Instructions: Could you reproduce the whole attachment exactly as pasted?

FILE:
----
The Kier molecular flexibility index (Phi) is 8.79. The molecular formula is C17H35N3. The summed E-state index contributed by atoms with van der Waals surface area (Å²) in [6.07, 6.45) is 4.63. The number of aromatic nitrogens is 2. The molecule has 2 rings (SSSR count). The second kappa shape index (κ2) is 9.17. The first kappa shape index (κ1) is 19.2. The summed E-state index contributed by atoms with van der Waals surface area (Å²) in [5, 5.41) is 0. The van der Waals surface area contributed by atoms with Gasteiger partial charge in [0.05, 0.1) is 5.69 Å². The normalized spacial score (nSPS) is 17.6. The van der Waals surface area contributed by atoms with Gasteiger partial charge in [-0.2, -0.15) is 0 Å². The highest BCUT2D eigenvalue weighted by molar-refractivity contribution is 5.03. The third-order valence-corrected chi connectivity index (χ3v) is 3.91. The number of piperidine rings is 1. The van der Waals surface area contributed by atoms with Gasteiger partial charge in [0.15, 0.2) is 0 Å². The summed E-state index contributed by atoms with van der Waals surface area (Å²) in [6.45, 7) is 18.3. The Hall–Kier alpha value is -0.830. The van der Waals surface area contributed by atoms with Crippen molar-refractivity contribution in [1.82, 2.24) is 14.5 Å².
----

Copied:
The Kier molecular flexibility index (Phi) is 8.79. The molecular formula is C17H35N3. The summed E-state index contributed by atoms with van der Waals surface area (Å²) in [6.07, 6.45) is 4.63. The number of aromatic nitrogens is 2. The molecule has 2 rings (SSSR count). The second kappa shape index (κ2) is 9.17. The first kappa shape index (κ1) is 19.2. The summed E-state index contributed by atoms with van der Waals surface area (Å²) in [5, 5.41) is 0. The van der Waals surface area contributed by atoms with Gasteiger partial charge in [0.05, 0.1) is 5.69 Å². The normalized spacial score (nSPS) is 17.6. The van der Waals surface area contributed by atoms with Gasteiger partial charge in [-0.2, -0.15) is 0 Å². The highest BCUT2D eigenvalue weighted by molar-refractivity contribution is 5.03. The third-order valence-corrected chi connectivity index (χ3v) is 3.91. The number of piperidine rings is 1. The van der Waals surface area contributed by atoms with Gasteiger partial charge in [0.15, 0.2) is 0 Å². The summed E-state index contributed by atoms with van der Waals surface area (Å²) in [6.45, 7) is 18.3. The Hall–Kier alpha value is -0.830. The van der Waals surface area contributed by atoms with Crippen molar-refractivity contribution in [1.82, 2.24) is 14.5 Å².